I, nor my careers counsellor, imagined that I would have a career full of problem solving, innovative design and project management. My younger self had a natural disposition towards the arts and appreciation of beautiful design, but my good ol’ parents ‘suggested’ I should push through with the maths/science subjects which honestly were not my strengths at the time. However, life throws you curve balls and after a year’s stint in Science I moved into Engineering and had a tough time working my brain through all the theory. With a change of university and getting over a case of glandular, my left brain evolved into a problem solving machine and I started appreciating the design of all sorts of complicated systems. After all this trouble of finishing uni, I made a pact to myself to give the engineering profession 5yrs, it has lasted so much longer.

My career has spanned through mining, pharmaceuticals, and the oil and gas industries. I have worked with highly sophisticated systems with multidisciplinary specialist teams. I’ve worked in projects where the teams do not all speak English, where the laws are significantly different from country to country. Learnt in depth business culture change after a catastrophic event and introducing innovative design and ways of working. It’s been big, and it’s been fun.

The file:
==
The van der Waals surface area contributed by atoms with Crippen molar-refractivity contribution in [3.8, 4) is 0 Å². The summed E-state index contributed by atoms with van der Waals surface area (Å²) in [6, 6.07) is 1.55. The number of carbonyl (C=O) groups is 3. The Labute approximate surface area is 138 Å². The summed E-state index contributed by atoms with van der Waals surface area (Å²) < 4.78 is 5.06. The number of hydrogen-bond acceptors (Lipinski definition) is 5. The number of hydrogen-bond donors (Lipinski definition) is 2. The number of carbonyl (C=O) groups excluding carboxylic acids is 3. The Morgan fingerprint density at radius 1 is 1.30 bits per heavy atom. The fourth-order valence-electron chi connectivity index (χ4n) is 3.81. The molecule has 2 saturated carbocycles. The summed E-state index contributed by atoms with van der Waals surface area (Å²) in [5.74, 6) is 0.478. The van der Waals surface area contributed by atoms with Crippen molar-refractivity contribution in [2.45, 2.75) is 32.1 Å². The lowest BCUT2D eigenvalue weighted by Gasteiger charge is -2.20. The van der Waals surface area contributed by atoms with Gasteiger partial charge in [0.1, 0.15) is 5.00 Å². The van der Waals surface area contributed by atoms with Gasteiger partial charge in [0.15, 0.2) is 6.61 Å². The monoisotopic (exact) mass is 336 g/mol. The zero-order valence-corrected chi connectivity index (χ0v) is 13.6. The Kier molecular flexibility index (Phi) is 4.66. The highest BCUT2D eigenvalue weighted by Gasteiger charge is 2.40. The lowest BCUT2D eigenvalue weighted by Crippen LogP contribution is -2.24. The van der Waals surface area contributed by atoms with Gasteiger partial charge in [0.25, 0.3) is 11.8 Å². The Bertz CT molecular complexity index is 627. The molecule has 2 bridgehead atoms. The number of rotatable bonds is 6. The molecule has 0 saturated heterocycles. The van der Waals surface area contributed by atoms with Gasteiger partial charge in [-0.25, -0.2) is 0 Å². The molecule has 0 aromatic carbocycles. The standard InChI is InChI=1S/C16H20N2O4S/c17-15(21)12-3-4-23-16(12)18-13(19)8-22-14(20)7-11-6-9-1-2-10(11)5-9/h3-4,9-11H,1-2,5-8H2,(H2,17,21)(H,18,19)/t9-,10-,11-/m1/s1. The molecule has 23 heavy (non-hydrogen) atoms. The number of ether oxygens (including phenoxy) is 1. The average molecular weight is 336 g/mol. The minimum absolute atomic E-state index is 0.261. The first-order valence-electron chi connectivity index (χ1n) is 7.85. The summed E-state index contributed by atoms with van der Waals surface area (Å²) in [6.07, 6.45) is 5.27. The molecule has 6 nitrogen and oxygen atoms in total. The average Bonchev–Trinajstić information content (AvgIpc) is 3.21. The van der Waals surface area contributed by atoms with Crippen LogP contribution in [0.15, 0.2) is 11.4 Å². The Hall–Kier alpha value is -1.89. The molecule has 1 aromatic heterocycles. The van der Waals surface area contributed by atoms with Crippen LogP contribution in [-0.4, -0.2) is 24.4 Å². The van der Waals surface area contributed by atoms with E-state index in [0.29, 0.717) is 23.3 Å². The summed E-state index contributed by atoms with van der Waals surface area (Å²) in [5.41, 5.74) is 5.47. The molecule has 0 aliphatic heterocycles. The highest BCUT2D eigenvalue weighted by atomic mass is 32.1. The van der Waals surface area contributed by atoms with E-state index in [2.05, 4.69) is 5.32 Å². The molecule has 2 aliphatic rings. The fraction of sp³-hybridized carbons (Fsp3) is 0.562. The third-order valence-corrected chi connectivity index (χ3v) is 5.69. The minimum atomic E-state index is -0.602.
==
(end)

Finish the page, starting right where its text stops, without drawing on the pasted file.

What would you suggest to other women who want to follow in your footsteps?

It might seem that to qualify entrance into the engineering profession that you’d need to be super interested in pulling apart a car engine and then fully recondition it or have a love of Lego. Evidentially the answer is no, you don’t need to have done any of that…but you’d be surprised that it might be fun.

The other misconception is this type of career is full of boy nerds, Elon Musk/ Bill Gates-esq type person…actually the engineering profession really could do with more women who are naturally better at communication, and who get ‘people’ and all their real and difficult complications of who they are.

Essentially those who are interested and excited to learn about innovation and where it will go, those who like to work in teams and work through problems and do that in a highly effective way, then please enter the engineering field.

If we have more of these types of women, then it would certainly be a lot more appealing to the masses. I say, if there was a role model who was Michelle Obama/Beyonce who liked engineering, it’d certainly become the best profession in the world.

What, if any, diversity challenges have you encountered in your career?